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Not sure I'd use the size of a shock as a measure of what it can or can not do for the ride quality. Lets look at it this way as well. In all my years of teaching automotive, additional years of classes when the iindustry went to all computers and alignment training in St. Louis at the Hunter training center shock absorber size (diameter) was never mentioned as a measure of ride quality.

That does not include all the many, many discussions I've had with scores of automotive educators from all across the US as well as individuals working in the automotive and trucking industry.

JMHO!!!
While I generally agree, I would argue that the size of the shock is directly related to the amount of fluid it has inside of it. The more fluid, the slower it is going to increase in temperature from repeated movements and also there is a higher likelihood that it could have a higher dampening effect. But generally yes, other than maybe the piston rod diameter and its strength against side axis loading (which isn't really a thing in this application) there isn't a huge correlation between diameter and quality.
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Old 07-23-2021, 06:43 AM   #10
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There are other variables that have to be figured into the equation. The viscosity of the fluid and the valving are certainly big factors. None of those can be accurately evaluated by a visual inspection.

If you look at an electrial extension chord and see a large diameter outer plastic casing this is no measure of the cords current capacity. It's the diameter of the copper wire that makes the difference. I've seen jumper cables that looked heavy but were real cheap. Pick them up and you'll feel the difference in weight based on the diameter of the copper wire.
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Old 07-23-2021, 12:12 PM   #11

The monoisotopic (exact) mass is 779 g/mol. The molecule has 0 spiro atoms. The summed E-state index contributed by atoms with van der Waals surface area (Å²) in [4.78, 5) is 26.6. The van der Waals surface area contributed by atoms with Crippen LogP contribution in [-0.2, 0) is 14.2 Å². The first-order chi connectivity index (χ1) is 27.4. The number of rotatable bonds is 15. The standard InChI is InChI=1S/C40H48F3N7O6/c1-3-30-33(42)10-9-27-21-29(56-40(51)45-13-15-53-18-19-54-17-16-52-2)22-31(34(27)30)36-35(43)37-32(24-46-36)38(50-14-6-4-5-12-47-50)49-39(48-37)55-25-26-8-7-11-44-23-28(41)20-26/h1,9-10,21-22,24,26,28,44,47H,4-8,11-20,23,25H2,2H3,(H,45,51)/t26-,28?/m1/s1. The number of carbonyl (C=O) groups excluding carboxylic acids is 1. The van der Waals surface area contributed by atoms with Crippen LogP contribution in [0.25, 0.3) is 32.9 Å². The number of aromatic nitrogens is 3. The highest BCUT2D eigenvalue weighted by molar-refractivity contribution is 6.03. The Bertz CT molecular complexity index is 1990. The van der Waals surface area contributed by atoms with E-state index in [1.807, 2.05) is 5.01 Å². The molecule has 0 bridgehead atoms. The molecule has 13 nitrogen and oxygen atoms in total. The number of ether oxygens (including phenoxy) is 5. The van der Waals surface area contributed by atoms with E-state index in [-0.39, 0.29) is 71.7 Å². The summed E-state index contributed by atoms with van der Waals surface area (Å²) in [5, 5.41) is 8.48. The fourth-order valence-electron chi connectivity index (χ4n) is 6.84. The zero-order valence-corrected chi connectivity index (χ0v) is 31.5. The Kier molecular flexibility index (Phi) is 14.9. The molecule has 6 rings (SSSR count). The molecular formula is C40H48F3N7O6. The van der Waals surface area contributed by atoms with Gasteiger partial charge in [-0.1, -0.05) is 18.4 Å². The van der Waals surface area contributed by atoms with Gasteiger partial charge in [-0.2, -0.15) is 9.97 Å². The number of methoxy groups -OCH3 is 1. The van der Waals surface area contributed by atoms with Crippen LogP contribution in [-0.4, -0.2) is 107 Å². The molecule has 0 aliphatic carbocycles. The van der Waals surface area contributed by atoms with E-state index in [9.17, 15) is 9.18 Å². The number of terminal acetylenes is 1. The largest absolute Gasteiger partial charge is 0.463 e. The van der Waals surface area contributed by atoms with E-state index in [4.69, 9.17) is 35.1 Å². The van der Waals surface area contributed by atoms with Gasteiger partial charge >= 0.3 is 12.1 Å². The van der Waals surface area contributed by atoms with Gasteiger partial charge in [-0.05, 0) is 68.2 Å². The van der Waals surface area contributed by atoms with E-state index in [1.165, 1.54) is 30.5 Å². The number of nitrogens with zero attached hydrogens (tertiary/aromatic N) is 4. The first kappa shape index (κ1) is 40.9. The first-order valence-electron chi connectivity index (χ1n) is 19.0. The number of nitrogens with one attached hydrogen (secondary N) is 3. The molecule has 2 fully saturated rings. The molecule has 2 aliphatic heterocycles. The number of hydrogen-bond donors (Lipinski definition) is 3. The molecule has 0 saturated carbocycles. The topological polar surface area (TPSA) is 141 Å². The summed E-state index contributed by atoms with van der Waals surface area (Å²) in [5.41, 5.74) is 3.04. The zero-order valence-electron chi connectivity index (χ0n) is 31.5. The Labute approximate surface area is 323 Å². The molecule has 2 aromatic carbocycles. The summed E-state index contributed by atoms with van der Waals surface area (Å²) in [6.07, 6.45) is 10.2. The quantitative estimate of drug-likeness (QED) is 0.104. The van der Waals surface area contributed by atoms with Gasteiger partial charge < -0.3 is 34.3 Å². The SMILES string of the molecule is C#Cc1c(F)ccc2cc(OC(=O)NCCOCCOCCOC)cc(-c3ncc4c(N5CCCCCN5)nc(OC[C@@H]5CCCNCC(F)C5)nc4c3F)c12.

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Originally Posted by Massparanoia View Post
Well to give you some perspective, I have a 2016. Yeah the sway bars are a little bigger, but itís still riding on leaf springs. I have sumoís front and rear and Koni FSDís all the way around. The difference is night and day. The biggest difference in roll/sway was from the sumoís. Biggest difference in ride quality came from the Koniís.
I believe the new sway bars are 2" in diameter vs the old which are 1.5". Most after market sway bars for the old ones are 1.75"

Spring rate for comparison:

Old stock 1.5: 750 lbs/inch
CHF: ~1200 lbs/inch
Old aftermarket 1.75: 1400 lbs/inch
New 2.0: 2400 lbs/inch

So you're looking at more than 3 times the stiffness / spring rate which is huge, its not just "a little" change.

Sumos don't change whether you're riding on leafs or not, they just add to them. I agree with dealer, if you need more sway control stiffer sway bars are the solution, which is exactly what Ford did big time and you got them for 2020, Sumos would just stiffen the suspension even more, give you less sway but rougher ride all the time in all situations.

Koni are supposed to be highly digressive in valving supposedly having low damping for bumps and high damping for slow movements like sway, so they could soften the ride and improve sway depending on how good the valving is at adapting. Other makers do digressive valving too but don't seem to market it like Koni which calls it FSD. Until we can find the damping rates who knows which shock has the least damping for the softest ride over bumps with the most damping for sway.